View Full Version : Happy subject

12-06-2006, 07:08 AM
I just finished my annual review and it was very good with little reference to the Lupus, except that I should make sure to outsource certain projects when I need to. Whew!

I have an open-ended question to the board. We do original research on all our investments -- which are mostly in public companies. No relying on other analysts or cheating with insider info for us. Often, we get ideas from friends or family, or from contacts who happen to comment on what a great experience that had with "x" or what a great supplier "y" is etcetera.

On a selfish side, I would love to hear about companies you or those you know have had great experiences with -- either as a consumer or in a business context. Plus -- it would be a great change of pace from the venting (which I actually think is one of the great things here -- and I'm sure our friends and family agree) that this board lets us get out of our system.

12-07-2006, 03:12 PM
I'm glad your review went well, even when you don't expect problems, I think they are always a nerve wracking experience.

Most of my favorite companies are small businesses set up as sole proprieterships or LLPs, so none are publicly traded. I'm a big believer in trading locally whenever possible - anything to avoid dealing with wal-mart or any company like it. But I'll certainly keep my eye out. Many of my friends are getting more interested in "hearth and home" as they get older - they are buying fewer electronic toys for work, and more things like gourmet bread machines and fancy truffle oils. So companies like Williams-Sonoma, Chefs, Harry and David, anything that caters to the nesting instincts of the post-baby-boom generation. Most of my friends are also willing to spend obscene amounts of money on their kids for things like Kellie's Kids for the toddlers. Coach and Downey and Bourke handbags are both very popular in this area, but stuff like that is so regional, it's hard to judge what might be popular elsewhere. But all of the high-end children's clothes and toys seem to be doing well if my friends and relatives are any judge. People are also willing to spend huge amounts on their pets. I buy all the time from Drs. Foster and Smith (online) and Petsmart (retail).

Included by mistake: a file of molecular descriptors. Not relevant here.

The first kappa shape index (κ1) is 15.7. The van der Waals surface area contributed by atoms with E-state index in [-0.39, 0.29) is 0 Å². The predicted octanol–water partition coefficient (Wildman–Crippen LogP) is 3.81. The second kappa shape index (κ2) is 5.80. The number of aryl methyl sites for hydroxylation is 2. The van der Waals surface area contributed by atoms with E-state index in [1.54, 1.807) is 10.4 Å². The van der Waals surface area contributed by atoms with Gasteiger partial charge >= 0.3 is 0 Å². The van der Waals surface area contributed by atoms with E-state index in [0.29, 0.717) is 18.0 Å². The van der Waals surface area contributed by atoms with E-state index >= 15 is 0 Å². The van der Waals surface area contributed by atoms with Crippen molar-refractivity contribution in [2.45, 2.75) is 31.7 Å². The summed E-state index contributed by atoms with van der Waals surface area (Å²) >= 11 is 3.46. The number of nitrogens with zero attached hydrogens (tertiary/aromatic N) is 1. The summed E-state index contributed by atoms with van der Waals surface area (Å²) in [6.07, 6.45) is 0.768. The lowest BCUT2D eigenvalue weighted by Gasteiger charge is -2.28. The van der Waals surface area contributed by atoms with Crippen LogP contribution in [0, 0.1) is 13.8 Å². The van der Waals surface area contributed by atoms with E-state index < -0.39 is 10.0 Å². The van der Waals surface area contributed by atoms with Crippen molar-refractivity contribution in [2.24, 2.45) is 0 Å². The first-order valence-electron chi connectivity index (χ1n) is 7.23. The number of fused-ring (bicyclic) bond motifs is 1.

The newest craze among the scrapbooking and card-making crowd (including me) is the Cuttlebug by Provo Craft, a machine that die-cuts, enbosses, and textures paper - these things are so popular, the local craft stores can't keep them in stock. I don't know if Provo Craft is a public company or not - it is a well-respected and established name in the craft industry, and everyone who tries it loves the Cuttlebug. Ellison Design is also a company that provides great products for both crafters and teachers. I also love anything manufactured by the Daisy D Paper Company, which makes gorgeous vintage-looking scrapbook kits and paper products.

I hope you get some interesting responses - It will be fun to know what other people like to buy.

12-07-2006, 03:40 PM
Thanks much MaryCain. That was good info. What we are looking for are what I would call "Wow!" stories.. For example, companies like Costco, SW Airlines, Commerce Bank etcetera -- but ones that may not be that well known -- or are making a turnaround that's not yet obvious.

Just interested to hear everyone's stories about why they are Wow! experiences. Not looking for financials etc -- we do our own research.

I think it's alway's encouraging to hear (amidst all the bad Dr stories or tales of insensitive colleagues/relatives) about companies that are doing their work right -- and not creating more work for their customers who have to sort out what the company did wrong....

12-07-2006, 04:45 PM
I know Costco is doing well on Wall Street, but my experiences with it have been very negative - the few stores in this area are not very "handicap friendly" - cluttered aisles, no assistance with getting items off shelf (very important if you're using a wheelchair), difficulty returning items, and employees who seem both unfriendly and uninterested. I stopped bothering - I don't even go there any more. I'd rather pay a little more and go to our local Target, which has incredible customer service and goes out of its way to assist disabled or older shoppers. Plus, Target earned my loyalty a couple of years ago when my niece had a house fire in December which destroyed everything, including the kid's presents. She called me in tears in the middle of the night, we brought her to our house, and her children didn't even have shoes on because they had run out of the house barefoot. I went to Target that night to buy them a few things, and try to replace some of the presents. The checkout clerk mentioned the amount of stuff I was buying, and I told her about the fire. She called the store manager over and told him, and he then told me to go through the store and get anything I needed at no charge. He asked me the kids' ages and sizes, then several employees scattered thru the store, bringing back coats and undies, socks, clothes, blankets, toys, games, even milk and bread. My van was completely full. That kind of generosity goes beyond customer service, and once you've experienced it, you don't forget it.

12-08-2006, 09:05 AM
MaryCain, your story brought tears to my eyes! There really ARE good people out there...we just don't hear about them on the news.